Kevin McKidd reveals all about whisky-fuelled recording sessions for charity folk album

Now a bona fide star in the US, Kevin McKidd has set his well-known Scottish brogue to music.

The red-haired actor came to fame for roles in TV shows Rome and Grey's Anatomy – and he voices a character in Disney-Pixar's new Brave, which is set in Scotland.

Now he's released a Scottish folk music album featuring friends and local musicians from his home region in the north-east of Scotland.

McKidd said: "I've kind of been dancing around the world of music and never quite taken the leap -- because to be honest, I've been very lucky to be too busy filming TV and movies to find that window of time to really do it.

"But it's definitely an itch that I have to scratch."

McKidd made The Speyside Sessions over a five-day period at a rented home along the River Spey last New Year's Eve. The idea came a year earlier when what had been planned as simply a get-together at the end of 2010 turned into a roaring music party.

At the end of last year, McKidd hauled in professional sound equipment and the same friends plus more musicians. They cooked together, drank beer and local whisky, and recorded multiple takes of 28 songs in total.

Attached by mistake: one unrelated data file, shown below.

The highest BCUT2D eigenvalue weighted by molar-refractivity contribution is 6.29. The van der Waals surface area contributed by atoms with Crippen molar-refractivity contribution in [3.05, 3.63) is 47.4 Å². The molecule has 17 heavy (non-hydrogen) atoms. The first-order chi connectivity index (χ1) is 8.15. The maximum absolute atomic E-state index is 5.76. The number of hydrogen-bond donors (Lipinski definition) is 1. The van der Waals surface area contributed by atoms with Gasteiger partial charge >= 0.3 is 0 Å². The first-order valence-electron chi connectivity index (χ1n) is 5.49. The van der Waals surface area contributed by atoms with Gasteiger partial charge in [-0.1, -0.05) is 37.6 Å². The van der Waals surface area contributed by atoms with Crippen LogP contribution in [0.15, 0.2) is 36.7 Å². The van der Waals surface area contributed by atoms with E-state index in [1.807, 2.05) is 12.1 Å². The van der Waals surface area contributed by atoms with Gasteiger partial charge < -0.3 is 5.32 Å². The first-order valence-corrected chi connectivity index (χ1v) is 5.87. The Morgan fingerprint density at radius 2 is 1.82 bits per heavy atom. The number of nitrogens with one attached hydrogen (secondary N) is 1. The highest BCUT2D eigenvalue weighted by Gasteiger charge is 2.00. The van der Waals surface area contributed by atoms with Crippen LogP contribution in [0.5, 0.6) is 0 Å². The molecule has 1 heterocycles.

"Only 15 made the cut," he explained. "And we knew that that would be the case because when you're recording live – especially when people are drinking Guinness and whisky, sometimes the takes are going to be a bit rough."

McKidd says he developed a love of Scottish folk music from his grandfather, who would sing and entertain others at his home and in bars. The songs have downbeat topics but a positive attitude.

"What I love about the music in general in Scotland is that there's a real vitality to it," he continued. "It's very – a lot of the songs are working songs, working man songs. Fishing songs, farming songs. A lot of the songs in the northeast of Scotland are about bad conditions, bad working conditions.

“But you never get the sense that the people that wrote these songs are complaining or being negative about their lot. It's more just about this is the way life is and let's make the best of it. I really love that sentiment."

McKidd says his next musical project could be much more challenging: tackling Broadway in a big musical.

"I would be terrified doing it," he said. "Because it's a very big challenge to stand there front and centre in a big musical on Broadway and belt your guts out and hope that you don't fall flat on your face. But it's something I'm willing to take the challenge of. ... With the right amount of work I could probably, you know, not embarrass myself."

  • The Speyside Sessions was released independently online and all profits go to Save the Children. 

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